You’ve probably noticed a recent influx in food trucks. More and more food service specialists are discovering that food trucks are a much cheaper and safer business idea than a traditional restaurant or café. In order to support the operational expenses of a full-service restaurant, there must be massive demand for the cuisine or signature items. Well, what if the demand is definitely there, but it’s not that big? Food trucks are the logical solution to this common dilemma.

Though your overhead will be much lower than a traditional restaurant, a truck and cooking equipment aren’t exactly cheap. Thus, you should test out your items at smaller scale locations like community fairs, food festivals, or farmer’s markets. Customer feedback might tell you to make a few minor changes (pricing, selection, etc.) before getting your truck up and running.

You’ll also need the necessary licenses and permits for each location, which might include special city ordinances for mobile restaurants. And since much of your competition will be cash-only, you should secure an appropriate point-of-sale system, like Square or Stripe.

7. Event or Wedding Planning

Many people possess the traits typically associated with event and wedding planning: organization, patience, and just being a pleasure to work with. But like pet-related services, the key to success in this field is flexibility. Much of your work will be done on weekends, and you’ll probably have to do quite a bit of traveling.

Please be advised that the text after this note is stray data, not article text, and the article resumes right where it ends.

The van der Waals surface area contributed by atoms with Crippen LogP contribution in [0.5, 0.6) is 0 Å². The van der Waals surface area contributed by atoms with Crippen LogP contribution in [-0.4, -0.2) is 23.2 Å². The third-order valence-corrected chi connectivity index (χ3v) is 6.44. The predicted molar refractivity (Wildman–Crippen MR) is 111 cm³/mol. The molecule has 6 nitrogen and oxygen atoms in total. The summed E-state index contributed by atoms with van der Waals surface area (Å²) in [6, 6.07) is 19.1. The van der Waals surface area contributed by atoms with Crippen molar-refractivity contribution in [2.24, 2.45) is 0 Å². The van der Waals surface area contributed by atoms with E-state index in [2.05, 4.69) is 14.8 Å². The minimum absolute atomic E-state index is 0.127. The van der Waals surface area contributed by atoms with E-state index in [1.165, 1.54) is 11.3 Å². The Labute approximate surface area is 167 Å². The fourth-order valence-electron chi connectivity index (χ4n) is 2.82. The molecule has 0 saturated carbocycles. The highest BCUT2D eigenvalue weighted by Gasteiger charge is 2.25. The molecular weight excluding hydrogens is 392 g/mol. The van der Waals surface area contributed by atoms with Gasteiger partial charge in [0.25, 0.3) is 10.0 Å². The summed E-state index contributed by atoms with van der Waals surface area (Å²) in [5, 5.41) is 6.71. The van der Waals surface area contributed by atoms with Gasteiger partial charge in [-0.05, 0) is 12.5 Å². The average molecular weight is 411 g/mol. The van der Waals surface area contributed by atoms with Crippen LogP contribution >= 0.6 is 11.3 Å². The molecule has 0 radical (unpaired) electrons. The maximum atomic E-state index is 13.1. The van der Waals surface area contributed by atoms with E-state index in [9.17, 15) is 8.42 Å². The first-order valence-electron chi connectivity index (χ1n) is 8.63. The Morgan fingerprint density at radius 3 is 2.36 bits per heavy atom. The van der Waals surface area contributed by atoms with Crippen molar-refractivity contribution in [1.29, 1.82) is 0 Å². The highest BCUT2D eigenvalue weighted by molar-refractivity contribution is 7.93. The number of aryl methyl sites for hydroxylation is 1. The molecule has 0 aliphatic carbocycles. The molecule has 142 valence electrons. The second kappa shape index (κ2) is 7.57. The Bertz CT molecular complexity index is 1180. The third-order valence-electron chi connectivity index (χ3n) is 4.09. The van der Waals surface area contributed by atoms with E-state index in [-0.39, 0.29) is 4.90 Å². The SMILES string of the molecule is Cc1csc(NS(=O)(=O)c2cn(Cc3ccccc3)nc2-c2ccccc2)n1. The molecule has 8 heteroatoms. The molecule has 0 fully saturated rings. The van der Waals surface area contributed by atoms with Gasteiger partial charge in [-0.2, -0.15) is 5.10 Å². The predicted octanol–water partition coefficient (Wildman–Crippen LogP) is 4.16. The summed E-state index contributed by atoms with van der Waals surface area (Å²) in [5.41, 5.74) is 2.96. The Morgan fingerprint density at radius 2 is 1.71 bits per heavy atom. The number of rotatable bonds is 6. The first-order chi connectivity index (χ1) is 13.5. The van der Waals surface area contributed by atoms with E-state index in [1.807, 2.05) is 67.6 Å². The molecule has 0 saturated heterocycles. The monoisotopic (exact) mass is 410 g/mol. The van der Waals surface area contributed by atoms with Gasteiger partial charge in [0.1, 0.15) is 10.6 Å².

Your overhead will be low because you can work from home and don’t need employees or equipment. Whether or not this is a truly low-cost business idea, however, depends on your marketing and networking strategy. If you’re a wedding planner, it might make sense to buy advertising space on websites like The Knot as well as social media, most notably Instagram. Another proven method for getting new business is going to bridal expos and other events, where you can also connect with vendors. Speaking with vendors and other planners will likely determine whether you should focus more on in-person or digital marketing strategies.

Wedding planners must also be very careful with spending because the business is highly seasonal. This essentially leaves you with two choices. You can either work in an area where weddings are more common in the winter or offer additional services to stabilize your income throughout the year.

Wedding planning could be good fit for someone who has experience in party planning, event coordination or hospitality. Strong organizational and communication skills, the ability to work weekends and patience are necessary.

8. Babysitting

Starting a babysitting service might not be the most lucrative low-cost business idea but it’s certainly an ideal side hustle. And who knows: Establishing a trustworthy reputation in a certain community could grant you access to some very generous parents.